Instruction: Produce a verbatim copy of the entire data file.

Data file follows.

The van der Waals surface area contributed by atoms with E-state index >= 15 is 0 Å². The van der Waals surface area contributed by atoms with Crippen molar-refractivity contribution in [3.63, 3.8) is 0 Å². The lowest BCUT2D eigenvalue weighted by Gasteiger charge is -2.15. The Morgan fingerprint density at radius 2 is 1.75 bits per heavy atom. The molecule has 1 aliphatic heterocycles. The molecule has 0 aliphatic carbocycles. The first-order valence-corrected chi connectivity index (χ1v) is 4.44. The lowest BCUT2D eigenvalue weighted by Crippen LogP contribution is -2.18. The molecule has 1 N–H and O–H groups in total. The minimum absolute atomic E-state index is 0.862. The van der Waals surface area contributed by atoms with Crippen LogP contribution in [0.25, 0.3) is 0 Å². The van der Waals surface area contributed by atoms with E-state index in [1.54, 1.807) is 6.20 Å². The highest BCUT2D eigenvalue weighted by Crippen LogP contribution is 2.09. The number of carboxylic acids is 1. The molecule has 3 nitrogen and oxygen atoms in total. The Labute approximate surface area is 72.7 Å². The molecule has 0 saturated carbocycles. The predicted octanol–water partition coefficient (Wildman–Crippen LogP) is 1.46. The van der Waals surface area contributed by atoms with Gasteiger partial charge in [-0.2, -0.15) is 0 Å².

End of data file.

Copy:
The van der Waals surface area contributed by atoms with E-state index >= 15 is 0 Å². The van der Waals surface area contributed by atoms with Crippen molar-refractivity contribution in [3.63, 3.8) is 0 Å². The lowest BCUT2D eigenvalue weighted by Gasteiger charge is -2.15. The Morgan fingerprint density at radius 2 is 1.75 bits per heavy atom. The molecule has 1 aliphatic heterocycles. The molecule has 0 aliphatic carbocycles. The first-order valence-corrected chi connectivity index (χ1v) is 4.44. The lowest BCUT2D eigenvalue weighted by Crippen LogP contribution is -2.18. The molecule has 1 N–H and O–H groups in total. The minimum absolute atomic E-state index is 0.862. The van der Waals surface area contributed by atoms with Crippen LogP contribution in [0.25, 0.3) is 0 Å². The van der Waals surface area contributed by atoms with E-state index in [1.54, 1.807) is 6.20 Å². The highest BCUT2D eigenvalue weighted by Crippen LogP contribution is 2.09. The number of carboxylic acids is 1. The molecule has 3 nitrogen and oxygen atoms in total. The Labute approximate surface area is 72.7 Å². The molecule has 0 saturated carbocycles. The predicted octanol–water partition coefficient (Wildman–Crippen LogP) is 1.46. The van der Waals surface area contributed by atoms with Gasteiger partial charge in [-0.2, -0.15) is 0 Å².